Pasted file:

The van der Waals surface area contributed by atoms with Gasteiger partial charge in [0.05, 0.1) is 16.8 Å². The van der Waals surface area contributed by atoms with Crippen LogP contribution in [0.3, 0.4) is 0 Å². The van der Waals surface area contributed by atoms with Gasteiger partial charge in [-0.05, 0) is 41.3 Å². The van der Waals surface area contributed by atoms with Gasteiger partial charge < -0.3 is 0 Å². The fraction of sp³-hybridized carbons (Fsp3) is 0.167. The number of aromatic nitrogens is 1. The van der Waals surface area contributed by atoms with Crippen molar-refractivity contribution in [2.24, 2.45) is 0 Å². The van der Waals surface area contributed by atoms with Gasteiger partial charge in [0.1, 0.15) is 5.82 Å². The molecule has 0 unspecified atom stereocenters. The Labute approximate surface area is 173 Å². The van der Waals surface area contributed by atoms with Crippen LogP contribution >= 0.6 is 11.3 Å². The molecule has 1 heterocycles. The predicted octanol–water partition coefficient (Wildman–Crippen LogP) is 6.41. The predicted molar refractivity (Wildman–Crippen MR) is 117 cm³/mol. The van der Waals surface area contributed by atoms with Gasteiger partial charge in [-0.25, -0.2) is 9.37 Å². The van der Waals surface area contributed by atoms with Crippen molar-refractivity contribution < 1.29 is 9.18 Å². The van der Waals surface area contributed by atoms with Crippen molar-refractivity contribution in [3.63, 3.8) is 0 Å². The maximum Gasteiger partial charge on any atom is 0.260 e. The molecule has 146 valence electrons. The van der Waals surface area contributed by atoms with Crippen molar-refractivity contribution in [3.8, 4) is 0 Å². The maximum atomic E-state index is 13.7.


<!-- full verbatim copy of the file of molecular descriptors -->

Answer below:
The van der Waals surface area contributed by atoms with Gasteiger partial charge in [0.05, 0.1) is 16.8 Å². The van der Waals surface area contributed by atoms with Crippen LogP contribution in [0.3, 0.4) is 0 Å². The van der Waals surface area contributed by atoms with Gasteiger partial charge in [-0.05, 0) is 41.3 Å². The van der Waals surface area contributed by atoms with Gasteiger partial charge < -0.3 is 0 Å². The fraction of sp³-hybridized carbons (Fsp3) is 0.167. The number of aromatic nitrogens is 1. The van der Waals surface area contributed by atoms with Crippen molar-refractivity contribution in [2.24, 2.45) is 0 Å². The van der Waals surface area contributed by atoms with Gasteiger partial charge in [0.1, 0.15) is 5.82 Å². The molecule has 0 unspecified atom stereocenters. The Labute approximate surface area is 173 Å². The van der Waals surface area contributed by atoms with Crippen LogP contribution >= 0.6 is 11.3 Å². The molecule has 1 heterocycles. The predicted octanol–water partition coefficient (Wildman–Crippen LogP) is 6.41. The predicted molar refractivity (Wildman–Crippen MR) is 117 cm³/mol. The van der Waals surface area contributed by atoms with Gasteiger partial charge in [-0.25, -0.2) is 9.37 Å². The van der Waals surface area contributed by atoms with Crippen molar-refractivity contribution < 1.29 is 9.18 Å². The van der Waals surface area contributed by atoms with Crippen molar-refractivity contribution in [3.63, 3.8) is 0 Å². The maximum Gasteiger partial charge on any atom is 0.260 e. The molecule has 146 valence electrons. The van der Waals surface area contributed by atoms with Crippen molar-refractivity contribution in [3.8, 4) is 0 Å². The maximum atomic E-state index is 13.7.